Subscribe to
Opera Today

Receive articles and news via RSS feeds or email subscription.


facebook-icon.png


twitter_logo[1].gif



9780393088953.png

9780521746472.png

0810888688.gif

0810882728.gif

Recently in Performances

Thought-Provoking Concert in Honor of Bastille Day

Sopranos Elise Brancheau and Shannon Jones, along with pianists Martin Néron and Keith Chambers, presented a thrilling evening of French-themed music in an evening entitled: “Salut à la France,” at the South Oxford Space in Brooklyn this past Saturday, July 14th.

Dido in Deptford: Blackheath Halls Community Opera

Polly Graham’s vision of Dido and Aeneas is earthy, vigorous and gritty. The artistic director of Longborough Festival Opera has overseen a production which brings together professional soloists, students from Trinity Laban Conservatoire of Music and Dance, and a cast of more than 80 south-east London adults and children for this, the 12th, annual Blackheath Halls Community Opera.

Summer madness and madcap high jinxs from the Jette Parker Young Artists

The operatic extracts which comprised this year’s Jette Parker Young Artists Summer Performance seemed to be joined by a connecting thread - madness: whether that was the mischievousness of Zerbinetta’s comedy troupe, the insanity of Tom Rakewell, the metaphysical distress of Hamlet, or the mayhem prompted by Isabella’s arrival at Mustafà’s Ottoman palace, the ‘insanity’ was equally compelling.

Mefistofele at Orange’s Chorégies

This is the one where a very personable devil tells God that mankind is so far gone it isn’t worth his time to bother corrupting it further.

Mascagni's Isabeau rides again at Investec Opera Holland Park

There seemed to me to be something distinctly Chaucerian about Martin Lloyd-Evans’ new production of Mascagni’s Isabeau (the first UK production of the opera) for Investec Opera Holland Park.

The 2018 BBC Proms opens in flamboyant fashion

Anniversaries and commemorations will, as usual, feature significantly during the 2018 BBC Proms, with the works of Leonard Bernstein, Claude Debussy and Lili Boulanger all prominently programmed during the season’s myriad orchestral, vocal and chamber concerts.

Banff’s Hell of an Orphée+

Against the Grain Theatre brought its award winning adaptation of Gluck’s opera to the Banff Festival billed as “an electronic baroque burlesque descent into hell.”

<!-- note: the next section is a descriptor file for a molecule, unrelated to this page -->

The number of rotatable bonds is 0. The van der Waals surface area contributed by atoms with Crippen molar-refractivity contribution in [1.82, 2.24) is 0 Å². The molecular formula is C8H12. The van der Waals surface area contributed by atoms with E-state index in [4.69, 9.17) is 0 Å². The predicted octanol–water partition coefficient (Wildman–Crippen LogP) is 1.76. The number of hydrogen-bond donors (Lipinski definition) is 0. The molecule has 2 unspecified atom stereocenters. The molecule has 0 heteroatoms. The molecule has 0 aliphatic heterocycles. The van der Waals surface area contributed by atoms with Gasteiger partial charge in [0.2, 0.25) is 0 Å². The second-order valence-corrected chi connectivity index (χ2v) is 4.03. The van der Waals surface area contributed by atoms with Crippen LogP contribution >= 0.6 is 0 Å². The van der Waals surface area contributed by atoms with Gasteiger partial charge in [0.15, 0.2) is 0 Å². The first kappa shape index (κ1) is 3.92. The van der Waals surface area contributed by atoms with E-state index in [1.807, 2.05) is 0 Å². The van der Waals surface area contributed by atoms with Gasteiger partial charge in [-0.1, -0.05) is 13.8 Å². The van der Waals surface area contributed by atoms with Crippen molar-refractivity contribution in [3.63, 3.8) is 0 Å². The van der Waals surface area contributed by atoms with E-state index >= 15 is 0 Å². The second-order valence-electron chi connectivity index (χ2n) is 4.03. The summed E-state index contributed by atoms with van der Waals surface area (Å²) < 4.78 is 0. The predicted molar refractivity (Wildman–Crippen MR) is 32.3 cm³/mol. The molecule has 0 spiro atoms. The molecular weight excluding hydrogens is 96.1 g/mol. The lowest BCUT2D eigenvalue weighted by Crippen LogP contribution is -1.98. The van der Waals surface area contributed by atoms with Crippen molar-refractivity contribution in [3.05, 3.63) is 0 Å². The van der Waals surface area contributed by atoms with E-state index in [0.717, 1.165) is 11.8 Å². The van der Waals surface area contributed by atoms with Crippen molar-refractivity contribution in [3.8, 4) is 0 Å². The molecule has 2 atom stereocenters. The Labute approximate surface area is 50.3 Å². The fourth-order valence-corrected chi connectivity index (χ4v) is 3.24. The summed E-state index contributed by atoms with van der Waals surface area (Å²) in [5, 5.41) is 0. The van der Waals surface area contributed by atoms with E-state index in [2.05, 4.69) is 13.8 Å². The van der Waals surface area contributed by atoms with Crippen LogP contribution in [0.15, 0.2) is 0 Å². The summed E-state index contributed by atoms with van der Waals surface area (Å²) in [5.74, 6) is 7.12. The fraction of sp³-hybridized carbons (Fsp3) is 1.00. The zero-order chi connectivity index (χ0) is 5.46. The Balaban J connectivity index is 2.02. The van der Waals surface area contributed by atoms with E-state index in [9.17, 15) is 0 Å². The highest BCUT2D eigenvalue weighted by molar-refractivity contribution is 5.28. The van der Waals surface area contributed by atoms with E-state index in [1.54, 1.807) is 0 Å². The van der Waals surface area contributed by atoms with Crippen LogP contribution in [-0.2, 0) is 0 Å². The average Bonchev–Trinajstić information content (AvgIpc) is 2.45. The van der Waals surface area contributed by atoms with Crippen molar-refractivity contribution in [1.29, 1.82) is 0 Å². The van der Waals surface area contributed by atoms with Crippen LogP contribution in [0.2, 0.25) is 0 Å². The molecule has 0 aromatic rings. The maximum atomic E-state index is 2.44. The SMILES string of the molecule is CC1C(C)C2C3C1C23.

A Choral Trilogy at the Aix Festival

What Seven Stones (the amazing accentus / axe 21), and Dido and Aeneas (the splendid Ensemble Pygmalion) and Orfeo & Majnun (the ensemble [too many to count] of eleven local amateur choruses) share, and virtually nothing else, is spectacular use of chorus.

Vintage Audi — Parsifal, Kaufmann, Pape

From the Bayerisches Staatsoper Munich, Wagner Parsifal with a dream cast - René Pape, Jonas Kaufmann and Nina Stemme, Christian Gerhaher and Wolfgang Koch, conducted by Kirill Petrenko, directed by Pierre Audi. The production is vintage Audi - stylized, austere, but solidly thought-through.

Flight Soars High in Des Moines

Jonathan Dove’s innovative opera Flight is being lavished with an absolutely riveting new production at Des Moines Metro Opera’s resoundingly successful 2018 Festival.

Fledermaus Pops the Cork in Iowa

Like a fizzy bottle of champagne, Des Moines Metro Opera uncorked a zesty tasting of Johan Strauss’s vintage Die Fledermaus (The Bat).

A spritely summer revival of Falstaff at the ROH

Robert Carson’s 2012 ROH Falstaff is a bit of a hotchpotch, but delightful nevertheless. The panelled oak, exuding Elizabethan ambience, of the first Act’s gravy-stained country club reeks of the Wodehouse-ian 1930s, but has also has to serve as the final Act’s grubby stable and the Forest of Windsor, while the central Act is firmly situated in the domestic perfection of Alice Ford’s 1950s kitchen.

Down on the Farm with Des Moines’ Copland

Ingenious Des Moines Metro Opera continued its string of site-specific hits with an endearing production of Aaron Copland’s The Tender Land on the grounds of the Maytag Dairy farm.